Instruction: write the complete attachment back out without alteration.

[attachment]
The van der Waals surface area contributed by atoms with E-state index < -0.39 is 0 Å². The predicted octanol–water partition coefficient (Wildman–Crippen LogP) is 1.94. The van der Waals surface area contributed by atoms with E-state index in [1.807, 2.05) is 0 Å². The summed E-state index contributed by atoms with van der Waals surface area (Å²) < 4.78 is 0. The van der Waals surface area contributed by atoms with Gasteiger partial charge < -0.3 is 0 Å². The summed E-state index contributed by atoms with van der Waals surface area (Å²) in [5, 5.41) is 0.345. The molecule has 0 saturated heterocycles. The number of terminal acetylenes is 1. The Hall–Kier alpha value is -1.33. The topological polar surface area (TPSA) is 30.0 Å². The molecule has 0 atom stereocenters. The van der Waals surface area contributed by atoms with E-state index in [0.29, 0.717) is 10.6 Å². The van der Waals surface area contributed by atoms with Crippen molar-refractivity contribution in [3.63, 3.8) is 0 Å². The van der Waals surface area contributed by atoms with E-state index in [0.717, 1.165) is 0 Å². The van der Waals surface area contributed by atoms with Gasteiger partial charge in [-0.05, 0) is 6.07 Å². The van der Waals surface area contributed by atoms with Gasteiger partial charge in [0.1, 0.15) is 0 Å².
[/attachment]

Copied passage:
The van der Waals surface area contributed by atoms with E-state index < -0.39 is 0 Å². The predicted octanol–water partition coefficient (Wildman–Crippen LogP) is 1.94. The van der Waals surface area contributed by atoms with E-state index in [1.807, 2.05) is 0 Å². The summed E-state index contributed by atoms with van der Waals surface area (Å²) < 4.78 is 0. The van der Waals surface area contributed by atoms with Gasteiger partial charge < -0.3 is 0 Å². The summed E-state index contributed by atoms with van der Waals surface area (Å²) in [5, 5.41) is 0.345. The molecule has 0 saturated heterocycles. The number of terminal acetylenes is 1. The Hall–Kier alpha value is -1.33. The topological polar surface area (TPSA) is 30.0 Å². The molecule has 0 atom stereocenters. The van der Waals surface area contributed by atoms with E-state index in [0.29, 0.717) is 10.6 Å². The van der Waals surface area contributed by atoms with Crippen molar-refractivity contribution in [3.63, 3.8) is 0 Å². The van der Waals surface area contributed by atoms with E-state index in [0.717, 1.165) is 0 Å². The van der Waals surface area contributed by atoms with Gasteiger partial charge in [-0.05, 0) is 6.07 Å². The van der Waals surface area contributed by atoms with Gasteiger partial charge in [0.1, 0.15) is 0 Å².